The F-4 Phantom. The B-24 Liberator. The A-10 Thunderbolt. The B-52 Stratofortress. The F-117A Nighthawk. The U-2. The SR-71.
The fleet of planes flown by airmen represent perhaps the most dizzying array of aircraft in the history of manned flight.
To mark the Air Force’s 70th birthday, Air Force Times asked some of the service’s top leaders to name their favorite plane.
Gen. Dave Goldfein, chief of staff
You always love the airplane you took into combat, so I’m always going to love the F-16. But one of the workhorses of our Air Force … is the C-130. We’re into the J model, and it does everything, when you think about it. It’s an AC-130, it’s an MC-130. We’re delivering cargo. It’s just an incredible machine. I think, as the history of the Air Force is written, for me, the C-130 is going to be central, having made a strategic-level impact.
Secretary Heather Wilson
The SR-71. That is just too cool. Did you ever hear them take off? I was at RAF Mildenhall as a lieutenant and a captain, and they used to fly out of there. I was not near the flightline, but it didn’t matter.
Personally, my dad was a crew chief on an F-84. The Thunderjet was the hottest jet, and the U-2 ... is also kind of a favorite.
Gen. Mike Holmes, commander of Air Combat Command
My favorite plane is the F-15C. I did fly that airplane for about 3,000 hours, but it’s an example of what the Air Force does. We took a good airplane, and then the guys in the F-15 community figured out a really simple plan that they could teach to anybody and that anybody could execute. That airplane and the people who flew it bought for the United States about 20 years of that deterrence, [because] nobody wanted to take them on. In fact, our adversaries would rather have buried their airplanes in the dirt next to their airfields than take off.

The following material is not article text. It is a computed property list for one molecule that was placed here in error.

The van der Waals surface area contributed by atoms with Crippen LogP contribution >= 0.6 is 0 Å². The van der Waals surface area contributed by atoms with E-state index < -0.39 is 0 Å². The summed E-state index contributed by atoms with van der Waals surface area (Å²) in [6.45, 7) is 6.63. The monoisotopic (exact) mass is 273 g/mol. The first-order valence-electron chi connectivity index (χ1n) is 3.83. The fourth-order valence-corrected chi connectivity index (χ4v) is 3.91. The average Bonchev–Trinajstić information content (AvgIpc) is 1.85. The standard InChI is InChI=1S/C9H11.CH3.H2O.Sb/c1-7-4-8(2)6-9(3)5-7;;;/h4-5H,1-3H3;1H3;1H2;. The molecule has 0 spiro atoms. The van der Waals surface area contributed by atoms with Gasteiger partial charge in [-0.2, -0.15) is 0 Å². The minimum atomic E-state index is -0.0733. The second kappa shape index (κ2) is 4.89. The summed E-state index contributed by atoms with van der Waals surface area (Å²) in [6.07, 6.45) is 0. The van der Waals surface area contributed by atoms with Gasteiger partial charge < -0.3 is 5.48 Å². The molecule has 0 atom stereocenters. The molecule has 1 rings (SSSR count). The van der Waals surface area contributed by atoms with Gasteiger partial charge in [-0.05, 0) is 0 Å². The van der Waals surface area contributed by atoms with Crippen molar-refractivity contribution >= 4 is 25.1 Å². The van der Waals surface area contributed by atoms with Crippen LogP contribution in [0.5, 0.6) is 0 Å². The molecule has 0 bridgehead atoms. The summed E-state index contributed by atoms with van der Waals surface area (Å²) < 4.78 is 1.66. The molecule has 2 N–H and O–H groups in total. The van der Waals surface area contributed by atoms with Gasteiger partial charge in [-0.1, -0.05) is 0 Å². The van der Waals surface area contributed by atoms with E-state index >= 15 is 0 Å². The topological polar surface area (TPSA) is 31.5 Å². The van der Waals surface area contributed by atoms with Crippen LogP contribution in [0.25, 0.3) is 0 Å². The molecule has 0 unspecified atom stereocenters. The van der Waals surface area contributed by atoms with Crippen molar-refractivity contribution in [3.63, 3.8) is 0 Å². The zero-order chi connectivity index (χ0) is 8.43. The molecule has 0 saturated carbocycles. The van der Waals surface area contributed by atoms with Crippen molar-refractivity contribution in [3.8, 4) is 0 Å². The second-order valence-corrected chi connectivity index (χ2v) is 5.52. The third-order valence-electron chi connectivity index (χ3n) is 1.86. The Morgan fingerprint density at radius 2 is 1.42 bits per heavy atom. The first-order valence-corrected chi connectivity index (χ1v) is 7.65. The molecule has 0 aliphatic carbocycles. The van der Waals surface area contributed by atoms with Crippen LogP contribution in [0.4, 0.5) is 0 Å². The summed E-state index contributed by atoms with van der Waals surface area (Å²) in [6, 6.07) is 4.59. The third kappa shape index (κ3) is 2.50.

Lt. Gen. Darryl Roberson, commander of Air Education and Training Command
My favorite aircraft that I have flown is the F-22, but my heart will always be with the F-15E Strike Eagle. That’s because all three wars I flew in were with two engines, two people, and a lot of firepower for both air-to-air and air-to-ground.
Chief Master Sergeant of the Air Force Kaleth Wright
It’s the AC-130, the most heavily armed gunship in history. With a combat history dating to Vietnam, this workhorse has done it all, from close-air support to air interdiction to armed reconnaissance. It provides top cover for troops in contact, convoy escort and point air defense. If there is one aircraft America owns that our enemies fear, it’s the AC-130 gunship.
Larry Spencer, former vice chief of staff, president of the Air Force Association
My favorite airplane is the C-130. When I came in the Air Force as a very young one-striper, I was stationed at Pope Air Force Base in North Carolina, and they had C-130s. I was just absolutely fascinated by those airplanes. I would sit there for hours watching those airplanes take off and land.
I know they’re not the fanciest airplane, and they don’t go real fast, and they don’t go real high, but they are great. They call it the Hercules for a reason.
It’s sort of that blue-collar, lunch pail, hard hat, carrying soldiers in the back, dropping them out, flying LAPES [low-altitude parachute extraction system] missions. ... It’s just a tough airplane that showed its mettle over time.
Gen. Terrence O’Shaughnessy, commander, Pacific Air Forces
That’s an easy one for me. The F-16. I’ve been flying the F-16 for over 30 years. It’s an incredible airplane.
It is a great example of how continuing to modernize the force allows you to take an airplane that I flew as a second lieutenant and make it equally as relevant today. The F-16 is a sports car. It does most missions that the Air Force does.
Gen. Ellen Pawlikowski, commander, Air Force Materiel Command
My favorite airplane is one that only flew for a short time, but I spent five years of my life on it, and that’s the Airborne Laser. It’s a modified 747, and its official name was YAL-1.